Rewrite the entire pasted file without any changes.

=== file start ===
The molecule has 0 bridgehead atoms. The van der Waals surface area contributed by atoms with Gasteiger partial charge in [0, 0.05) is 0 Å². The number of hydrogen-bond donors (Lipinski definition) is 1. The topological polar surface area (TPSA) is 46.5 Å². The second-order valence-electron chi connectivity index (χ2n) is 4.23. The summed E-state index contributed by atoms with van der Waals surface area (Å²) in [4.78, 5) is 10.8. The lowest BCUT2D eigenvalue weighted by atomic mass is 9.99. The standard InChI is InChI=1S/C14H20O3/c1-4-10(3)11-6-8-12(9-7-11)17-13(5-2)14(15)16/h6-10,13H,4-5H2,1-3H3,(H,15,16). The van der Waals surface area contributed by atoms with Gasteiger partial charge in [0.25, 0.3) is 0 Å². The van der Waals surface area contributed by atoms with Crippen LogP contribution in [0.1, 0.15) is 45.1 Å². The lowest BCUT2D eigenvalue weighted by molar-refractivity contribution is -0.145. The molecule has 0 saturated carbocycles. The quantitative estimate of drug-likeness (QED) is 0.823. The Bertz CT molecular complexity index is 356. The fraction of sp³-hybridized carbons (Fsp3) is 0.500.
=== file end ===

The molecule has 0 bridgehead atoms. The van der Waals surface area contributed by atoms with Gasteiger partial charge in [0, 0.05) is 0 Å². The number of hydrogen-bond donors (Lipinski definition) is 1. The topological polar surface area (TPSA) is 46.5 Å². The second-order valence-electron chi connectivity index (χ2n) is 4.23. The summed E-state index contributed by atoms with van der Waals surface area (Å²) in [4.78, 5) is 10.8. The lowest BCUT2D eigenvalue weighted by atomic mass is 9.99. The standard InChI is InChI=1S/C14H20O3/c1-4-10(3)11-6-8-12(9-7-11)17-13(5-2)14(15)16/h6-10,13H,4-5H2,1-3H3,(H,15,16). The van der Waals surface area contributed by atoms with Gasteiger partial charge in [0.25, 0.3) is 0 Å². The van der Waals surface area contributed by atoms with Crippen LogP contribution in [0.1, 0.15) is 45.1 Å². The lowest BCUT2D eigenvalue weighted by molar-refractivity contribution is -0.145. The molecule has 0 saturated carbocycles. The quantitative estimate of drug-likeness (QED) is 0.823. The Bertz CT molecular complexity index is 356. The fraction of sp³-hybridized carbons (Fsp3) is 0.500.